Bring the power pack

Years ago, I standardized on the DeWalt 20v MAX system for work and the battery packs have become ubiquitous around home and the office. I’ve been thinking about how I can use the packs to power a remote time-lapse system for taking long exposure shots, in remote areas, over long intervals. This is something I haven’t been able to do with the stock Nikon EN-EL 15 packs, even with a grip holding a second one. So, for about $50, I built my own solution (copy at your own risk).

Parts

Although it’s generally good practice to buy genuine parts from the original manufacturer, I consider parts for hack jobs an exception. Partly, it’s about saving money during the experimental phase, but OEM parts also tend to be “smarter”. The last thing you want is to blow out a power conditioning circuit, or interfere with some kind of communications protocol used to identify genuine accessories. I trust the reviews (and Amazon’s return policy) will lead my to 3rd party accessories that work, and that those accessories will be simple enough that I can hack them easily.

At a minimum, the following parts are needed

DC Coupler (Amazon) – this is simply a battery-shaped connector with a set of wires leading out of the camera body. If you provide a source of power to the wires, they’ll be transmitted to the camera as though they have come from a genuine battery. Careful, though, there are no protections here. Provide the wrong voltage to the camera and unpredictable (or expensive) issues can result.

Battery-USB Charger (Amazon) – I went with the name brand version to protect my batteries. In this case, the DeWalt DCB090, comes with LEDs to indicate the available charge, USB ports to power accessories (like an intervalometer), and intelligent features to ensure the battery isn’t damaged by drawing too many electrons out of the cells.

Voltage Regulator (Amazon) – The DeWalt packs provide approximately about 20v by default, and the USB outputs are regulated to provide 5v. Because the DSLR needs about 8v, we need to separately regulate the power provided to the camera. I bought adjustable regulators so that I could fine-tune, but you could alternatively design a fixed circuit to do the same thing.

Other optional items

I had these on hand already, but you may need them:

  • Batteries (Amazon) – I actually used the 60v FLEXVOLT version, though I haven’t done any analysis to determine the most size/weight efficient combination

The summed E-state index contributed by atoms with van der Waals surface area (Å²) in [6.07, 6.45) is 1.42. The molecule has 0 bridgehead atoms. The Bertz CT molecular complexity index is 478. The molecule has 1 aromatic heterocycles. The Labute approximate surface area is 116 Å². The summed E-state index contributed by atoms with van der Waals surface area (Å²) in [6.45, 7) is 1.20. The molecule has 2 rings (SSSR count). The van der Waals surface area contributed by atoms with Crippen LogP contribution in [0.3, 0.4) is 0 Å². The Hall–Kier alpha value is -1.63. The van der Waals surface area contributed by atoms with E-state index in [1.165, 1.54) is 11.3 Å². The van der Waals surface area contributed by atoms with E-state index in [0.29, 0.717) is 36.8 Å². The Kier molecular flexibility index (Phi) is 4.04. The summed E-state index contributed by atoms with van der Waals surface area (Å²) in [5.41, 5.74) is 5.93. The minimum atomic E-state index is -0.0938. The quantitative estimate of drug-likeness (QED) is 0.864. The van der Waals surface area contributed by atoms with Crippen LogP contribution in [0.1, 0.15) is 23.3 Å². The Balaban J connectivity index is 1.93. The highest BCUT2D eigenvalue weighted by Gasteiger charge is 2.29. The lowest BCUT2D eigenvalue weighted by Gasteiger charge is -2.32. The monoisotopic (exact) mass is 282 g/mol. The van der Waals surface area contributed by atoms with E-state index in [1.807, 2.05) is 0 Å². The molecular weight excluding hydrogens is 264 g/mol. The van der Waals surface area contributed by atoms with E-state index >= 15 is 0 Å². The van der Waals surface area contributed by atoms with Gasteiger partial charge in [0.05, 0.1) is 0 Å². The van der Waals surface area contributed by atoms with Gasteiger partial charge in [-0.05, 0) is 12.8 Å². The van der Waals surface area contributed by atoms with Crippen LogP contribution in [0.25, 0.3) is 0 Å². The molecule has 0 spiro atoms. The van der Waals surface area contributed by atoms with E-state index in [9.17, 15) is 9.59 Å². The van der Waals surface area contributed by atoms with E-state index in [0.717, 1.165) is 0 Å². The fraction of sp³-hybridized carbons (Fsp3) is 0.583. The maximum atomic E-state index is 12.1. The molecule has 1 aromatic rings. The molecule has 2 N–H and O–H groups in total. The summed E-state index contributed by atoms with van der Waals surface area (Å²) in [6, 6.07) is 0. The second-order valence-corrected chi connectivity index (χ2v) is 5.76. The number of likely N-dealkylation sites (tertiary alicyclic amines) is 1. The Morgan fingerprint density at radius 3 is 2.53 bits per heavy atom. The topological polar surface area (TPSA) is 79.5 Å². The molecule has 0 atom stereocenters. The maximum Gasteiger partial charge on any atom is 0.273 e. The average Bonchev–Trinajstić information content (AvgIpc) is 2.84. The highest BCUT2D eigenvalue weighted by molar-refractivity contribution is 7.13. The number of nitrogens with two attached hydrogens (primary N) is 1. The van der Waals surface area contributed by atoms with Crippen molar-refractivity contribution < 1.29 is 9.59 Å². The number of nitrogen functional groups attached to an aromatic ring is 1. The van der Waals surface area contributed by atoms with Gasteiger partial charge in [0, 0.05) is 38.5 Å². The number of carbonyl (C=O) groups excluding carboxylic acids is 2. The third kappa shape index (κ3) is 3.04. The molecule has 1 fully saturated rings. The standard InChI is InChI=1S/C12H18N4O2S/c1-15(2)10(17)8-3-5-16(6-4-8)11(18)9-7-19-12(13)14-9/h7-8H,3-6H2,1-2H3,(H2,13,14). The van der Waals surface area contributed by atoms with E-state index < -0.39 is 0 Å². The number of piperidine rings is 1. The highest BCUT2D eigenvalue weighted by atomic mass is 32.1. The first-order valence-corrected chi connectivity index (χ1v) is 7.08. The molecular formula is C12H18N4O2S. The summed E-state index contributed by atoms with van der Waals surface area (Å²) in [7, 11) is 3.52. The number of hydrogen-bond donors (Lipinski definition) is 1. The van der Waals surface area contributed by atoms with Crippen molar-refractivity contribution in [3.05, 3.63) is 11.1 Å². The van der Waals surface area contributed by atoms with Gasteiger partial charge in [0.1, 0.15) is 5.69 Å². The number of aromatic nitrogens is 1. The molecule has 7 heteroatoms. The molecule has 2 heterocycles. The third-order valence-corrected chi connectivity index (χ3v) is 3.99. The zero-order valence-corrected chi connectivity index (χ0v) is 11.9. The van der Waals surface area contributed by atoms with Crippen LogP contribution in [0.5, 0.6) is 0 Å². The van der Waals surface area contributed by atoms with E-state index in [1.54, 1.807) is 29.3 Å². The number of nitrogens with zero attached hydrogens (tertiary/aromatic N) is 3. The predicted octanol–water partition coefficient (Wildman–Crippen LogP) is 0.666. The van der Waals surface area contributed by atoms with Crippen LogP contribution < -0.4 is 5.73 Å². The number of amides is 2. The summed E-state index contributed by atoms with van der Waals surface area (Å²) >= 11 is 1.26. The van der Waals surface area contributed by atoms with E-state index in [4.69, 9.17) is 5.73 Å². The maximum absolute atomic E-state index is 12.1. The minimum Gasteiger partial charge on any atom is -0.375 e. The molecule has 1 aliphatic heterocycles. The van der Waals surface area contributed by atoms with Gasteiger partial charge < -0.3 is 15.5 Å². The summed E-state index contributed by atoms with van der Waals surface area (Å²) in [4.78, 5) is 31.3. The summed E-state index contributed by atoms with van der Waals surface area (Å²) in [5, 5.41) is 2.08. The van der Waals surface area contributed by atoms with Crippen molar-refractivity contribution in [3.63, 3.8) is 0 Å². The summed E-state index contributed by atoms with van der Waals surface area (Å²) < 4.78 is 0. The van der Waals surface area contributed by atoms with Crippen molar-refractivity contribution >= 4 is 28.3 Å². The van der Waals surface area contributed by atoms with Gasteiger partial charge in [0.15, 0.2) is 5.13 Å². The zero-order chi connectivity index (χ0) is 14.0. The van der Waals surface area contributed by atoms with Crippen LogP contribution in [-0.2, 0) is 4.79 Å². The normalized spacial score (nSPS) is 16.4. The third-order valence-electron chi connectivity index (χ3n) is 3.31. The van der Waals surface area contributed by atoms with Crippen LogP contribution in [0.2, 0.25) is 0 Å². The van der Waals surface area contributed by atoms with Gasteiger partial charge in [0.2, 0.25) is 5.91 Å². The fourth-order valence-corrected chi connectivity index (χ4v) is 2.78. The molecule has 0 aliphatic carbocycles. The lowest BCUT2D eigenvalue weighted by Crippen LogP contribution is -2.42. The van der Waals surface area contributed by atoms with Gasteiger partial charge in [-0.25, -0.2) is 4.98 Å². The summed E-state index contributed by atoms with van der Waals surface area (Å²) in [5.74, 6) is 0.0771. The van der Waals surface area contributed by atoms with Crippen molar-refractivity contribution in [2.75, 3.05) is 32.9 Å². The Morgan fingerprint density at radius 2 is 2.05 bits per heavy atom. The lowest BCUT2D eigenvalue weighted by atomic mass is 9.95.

• 3rd Party Battery Grip (Amazon links for: D800, D810, D500) – in theory, this will allow you to hot swap batteries for super-extended shooting.

Tools

These tools are already part of my collection.

  • Security bit set (Amazon – just get one of everything) – it’s a security Torx of some kind to get into the DeWalt charger. I just drilled out the screw
  • Multimeter (Amazon – get a decent one) – I’m not
  • Soldering Iron (Amazon – with temperature control)
  • Hot glue gun (Amazon)
  • Utility knife (Amazon) and small file (Amazon) to clean things up

Assembly

  1. Crack into the USB adapter – I drilled out the security screw, then found a large metal clip covered by a sticker on the underside of the pack.
  2. Cut into the battery pack leads – Easiest to just cut off the cable near the power brick. That way you get
  3. Solder the leads – To the “out” side of the regulator.
  4. Find the supply of 20v on the DeWalt board – Make sure you find a ground (I grabbed a big resistor somewhere) and a source of 20v after the power control IC (so you don’t bypass the low voltage cutout features – I used one of the leads from the big capacitor). I don’t know what I’m doing, so there are probably better choices.
  5. Solder the regulator to the DeWalt board – you need your own wires for this. Long enough that you can get the regulator board neatly outside the case
  6. Glue it together – Neaten everything up and hold in place with hot glue.
  7. Set the output voltage to about 8v – Plug everything into a battery and measure the output voltage as you adjust the potentiometer. About 8v should be right (worked for me)
  8. Insert into the camera and power up – Check that the battery reads as full on the camera’s LCD. If not, you could try turning the voltage up a little.

Tuning and testing

I carried this rig with me when I visited the mountains of Wyoming for the 2017 Solar Eclipse (more on that trip here, and the resulting time-lapse here). My plan was to shoot a day-night-day-eclipse-day time-lapse over about 18 hours, but I didn’t end up with enough time to learn how to use the new exposure ramping intervalometer.  In the end, I shot about 8 multi-hour time-lapse sessions, including 3 overnight sessions with 30s exposures, and the first battery still reads full.

General observations for next time:

  • I’m not sure whether I like, or dislike the red LED on this regulator. It’s a little annoying, but it sure helps when looking for a camera left in a mountain meadow on a moonless night.
  • Overall, this could use some waterproofing. I didn’t have any issues although I did cover the exposed electronics with large leaves to keep the dew off.
  • I can’t decide whether I like the plug in the middle of the line or not. If I ever used AC power, I would certainly appreciate being able to swap power sources, but I don’t.
  • The voltage seems to drop in the cold. I didn’t measure it, but the camera reported lower power (just reduced by one bar) on cold mornings.
  • I had weird camera behavior where it wouldn’t let me set a 30s exposure consistently using the built in intervalometer. I think this was due to some other camera setting that I couldn’t figure out in the dark. Better to use an external, smarter trigger anyway.

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